The Western Honeybee (Apis mellifera) are the bees we see throughout North America. Originally brought to the New World in the 17th Century, Honey bees are now found on all the continents except Antarctica. The Bees thrive in temperate and tropical regions where the climate is stable and they are able to collect plenty of nectar and pollen from the plants and flowers in the area. Surviving the colder winter months is the main reason Bees produce honey so that they will have a food supply year round when some plants may go dormant, and in turn Bee society is organized for the constant production of honey and care of the hive.
There are three distinct roles in a Bee colony. Each hive will have one Queen, a few hundred male Drones and several thousand female workers. Number one priority is the Queen. She is larger than all the other females and after mating is occupied only with the laying of eggs in the hive. The Queen is tended and fed by smaller female Worker Bees.
The Queen can lay male eggs at will, as they only require one set of chromosomes. They are only allowed to be present in the hive during spring and summer and will eventually be expelled from the hive, once their services are no longer needed after the mating season. Drones are recognizable for their larger eyes (necessary to spot flying Queens to mate with) and lack of sting. Contrary to most beliefs, Drones do not perform work for the hive.
Female bees are produced by using two sets of chromosomes including the genetic material of males the Queen had previously mated with. These female Worker Bees perform all of the necessary tasks for the building, feeding and maintaining the hive and the colony. “House Bees” form the perfectly formed hexagonal comb by using their mouths to form the wax they produce from secretion glands on their abdomens. The cells will then be used to store honey, eggs or young in separate areas of the hive.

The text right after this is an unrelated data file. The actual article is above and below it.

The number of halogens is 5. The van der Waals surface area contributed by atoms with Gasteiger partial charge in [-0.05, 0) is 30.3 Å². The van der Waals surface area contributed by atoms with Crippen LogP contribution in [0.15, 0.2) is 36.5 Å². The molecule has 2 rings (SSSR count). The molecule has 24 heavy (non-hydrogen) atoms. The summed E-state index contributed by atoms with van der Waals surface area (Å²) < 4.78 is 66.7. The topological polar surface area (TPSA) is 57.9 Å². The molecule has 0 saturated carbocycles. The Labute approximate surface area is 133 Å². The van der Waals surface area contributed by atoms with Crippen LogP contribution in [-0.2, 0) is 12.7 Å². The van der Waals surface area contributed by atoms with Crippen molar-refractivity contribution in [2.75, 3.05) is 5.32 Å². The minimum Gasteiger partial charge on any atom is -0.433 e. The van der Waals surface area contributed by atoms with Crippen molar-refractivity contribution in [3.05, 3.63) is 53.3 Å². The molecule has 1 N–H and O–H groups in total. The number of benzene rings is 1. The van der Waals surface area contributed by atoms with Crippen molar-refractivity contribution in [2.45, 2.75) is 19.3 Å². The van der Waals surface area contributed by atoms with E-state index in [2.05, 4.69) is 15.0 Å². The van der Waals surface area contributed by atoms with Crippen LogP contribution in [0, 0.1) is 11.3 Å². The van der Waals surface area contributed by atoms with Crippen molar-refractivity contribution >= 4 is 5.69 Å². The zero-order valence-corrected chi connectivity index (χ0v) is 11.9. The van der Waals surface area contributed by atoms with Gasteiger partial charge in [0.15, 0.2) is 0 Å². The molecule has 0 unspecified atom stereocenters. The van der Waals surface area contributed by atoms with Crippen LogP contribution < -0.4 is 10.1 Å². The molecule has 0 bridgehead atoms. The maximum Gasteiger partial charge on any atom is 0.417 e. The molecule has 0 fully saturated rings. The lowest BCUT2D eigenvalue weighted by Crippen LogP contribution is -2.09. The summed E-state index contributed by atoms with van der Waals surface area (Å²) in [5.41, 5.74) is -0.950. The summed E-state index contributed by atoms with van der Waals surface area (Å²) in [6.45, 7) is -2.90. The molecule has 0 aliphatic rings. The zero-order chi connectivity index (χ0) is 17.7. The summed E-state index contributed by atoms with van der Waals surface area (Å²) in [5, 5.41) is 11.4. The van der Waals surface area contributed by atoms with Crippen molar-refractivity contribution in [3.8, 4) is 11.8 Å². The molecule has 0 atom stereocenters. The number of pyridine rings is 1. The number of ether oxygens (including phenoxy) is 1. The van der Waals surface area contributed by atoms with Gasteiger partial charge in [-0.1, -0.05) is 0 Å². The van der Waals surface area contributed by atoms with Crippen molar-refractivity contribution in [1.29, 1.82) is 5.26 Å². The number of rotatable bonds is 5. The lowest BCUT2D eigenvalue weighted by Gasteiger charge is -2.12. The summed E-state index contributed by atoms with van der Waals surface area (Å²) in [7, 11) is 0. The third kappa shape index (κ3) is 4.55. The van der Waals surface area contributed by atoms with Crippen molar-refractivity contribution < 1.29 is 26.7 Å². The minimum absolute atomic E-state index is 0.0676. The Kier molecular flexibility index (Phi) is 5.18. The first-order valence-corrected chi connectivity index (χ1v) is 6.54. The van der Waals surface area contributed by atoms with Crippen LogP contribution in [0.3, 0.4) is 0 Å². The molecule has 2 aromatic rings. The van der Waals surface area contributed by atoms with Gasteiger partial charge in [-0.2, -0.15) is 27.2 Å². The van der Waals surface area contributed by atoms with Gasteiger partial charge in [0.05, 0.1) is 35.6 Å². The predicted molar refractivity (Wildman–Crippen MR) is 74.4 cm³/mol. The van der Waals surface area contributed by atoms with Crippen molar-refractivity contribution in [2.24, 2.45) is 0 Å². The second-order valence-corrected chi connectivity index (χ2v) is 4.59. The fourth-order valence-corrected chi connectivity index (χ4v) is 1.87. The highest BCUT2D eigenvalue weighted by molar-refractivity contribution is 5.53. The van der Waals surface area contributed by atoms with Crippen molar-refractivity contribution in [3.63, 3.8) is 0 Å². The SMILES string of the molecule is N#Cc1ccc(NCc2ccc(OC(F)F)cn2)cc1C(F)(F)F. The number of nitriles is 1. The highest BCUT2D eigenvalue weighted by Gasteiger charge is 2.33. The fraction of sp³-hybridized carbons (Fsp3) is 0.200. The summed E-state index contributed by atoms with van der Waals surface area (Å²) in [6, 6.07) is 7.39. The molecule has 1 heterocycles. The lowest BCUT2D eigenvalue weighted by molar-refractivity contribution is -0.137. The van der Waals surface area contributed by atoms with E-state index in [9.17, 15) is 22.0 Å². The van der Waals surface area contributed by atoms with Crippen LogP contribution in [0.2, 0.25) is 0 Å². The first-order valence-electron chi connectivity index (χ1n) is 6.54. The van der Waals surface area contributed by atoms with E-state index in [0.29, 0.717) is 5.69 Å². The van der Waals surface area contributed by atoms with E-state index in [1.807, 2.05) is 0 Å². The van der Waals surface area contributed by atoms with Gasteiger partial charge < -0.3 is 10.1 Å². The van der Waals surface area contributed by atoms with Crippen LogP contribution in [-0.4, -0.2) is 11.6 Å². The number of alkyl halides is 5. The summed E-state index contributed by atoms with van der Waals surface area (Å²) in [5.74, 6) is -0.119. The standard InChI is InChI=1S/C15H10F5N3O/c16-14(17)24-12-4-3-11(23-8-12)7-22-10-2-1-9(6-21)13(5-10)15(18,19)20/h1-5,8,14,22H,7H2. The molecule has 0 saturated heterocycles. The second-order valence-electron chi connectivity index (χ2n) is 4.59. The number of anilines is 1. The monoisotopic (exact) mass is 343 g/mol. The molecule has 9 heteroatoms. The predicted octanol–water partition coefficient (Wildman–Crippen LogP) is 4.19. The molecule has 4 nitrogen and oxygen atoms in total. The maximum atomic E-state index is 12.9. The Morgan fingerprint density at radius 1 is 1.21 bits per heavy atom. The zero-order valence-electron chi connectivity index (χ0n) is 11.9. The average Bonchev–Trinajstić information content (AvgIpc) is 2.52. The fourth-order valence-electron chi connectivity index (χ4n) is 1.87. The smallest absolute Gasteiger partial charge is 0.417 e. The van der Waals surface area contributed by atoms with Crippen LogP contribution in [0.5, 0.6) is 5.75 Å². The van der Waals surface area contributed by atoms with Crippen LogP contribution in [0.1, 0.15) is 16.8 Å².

House Bees also maintain the hive by making repairs, regulating temperature by beating their wings, produce honey, guard the hive, tend young, and feed the Queen and male Drones. Their work load is so high that female workers have a limited lifespan compared to that of the years lived by a Queen and months of a Drone. Worker Bees literally work themselves to death in a matter of weeks during the busiest parts of the season. The other Workers known as “Field Bees” forage outside the hive for pollen and nectar for feeding the hive and the production of honey.
Field Bees use the pollen baskets on their legs called a corbiculum to store pollen and will swallow nectar that they store in a second stomach. Flying up to three miles from the hive, the Bees out foraging also help pollinate plants as they go from flower to flower. Up to one third of all food consumed by humans is pollinated by Bees- Thanks little guys! Once the pollen and nectar are returned to the hive, honey production begins. Honey is produced when the foraging Bee returns to the hive and regurgitates all of the nectar collected in its honey stomach. (yes, this means regurgitation, not once, but- twice!) During the trip home the nectar has already begun to be broken down by enzymes. After regurgitation, a second Worker in the hive swallows it and regurgitates the nectar into a cell where the Workers in the hive fan the liquid nectar with their wings until it loses the majority of its water content and has evaporated and turned into concentrated honey. It is then sealed in the cell by a wax covering where it will be stored until the hive needs it.
The honey in its cell does not go without notice. Bears, Badgers and humans of course, have all discovered the delicious taste and easy calories that honey provides. Interestingly, the source of the nectar used by the Bees to make honey influences the taste and color. Human consumption of honey dates back over 8,000 years and bee keeping was practiced by the ancient Egyptians. Since then humans have come to rely on the industry of Bees for not only delicious honey, and the pollination of crops but the wax of the comb itself which is used for candle making, polishes and my favorite- surfboard wax.
So the next time you see a bee, give her room to do her job and thanks them for all of the benefits they give to the plants, humans and bears too!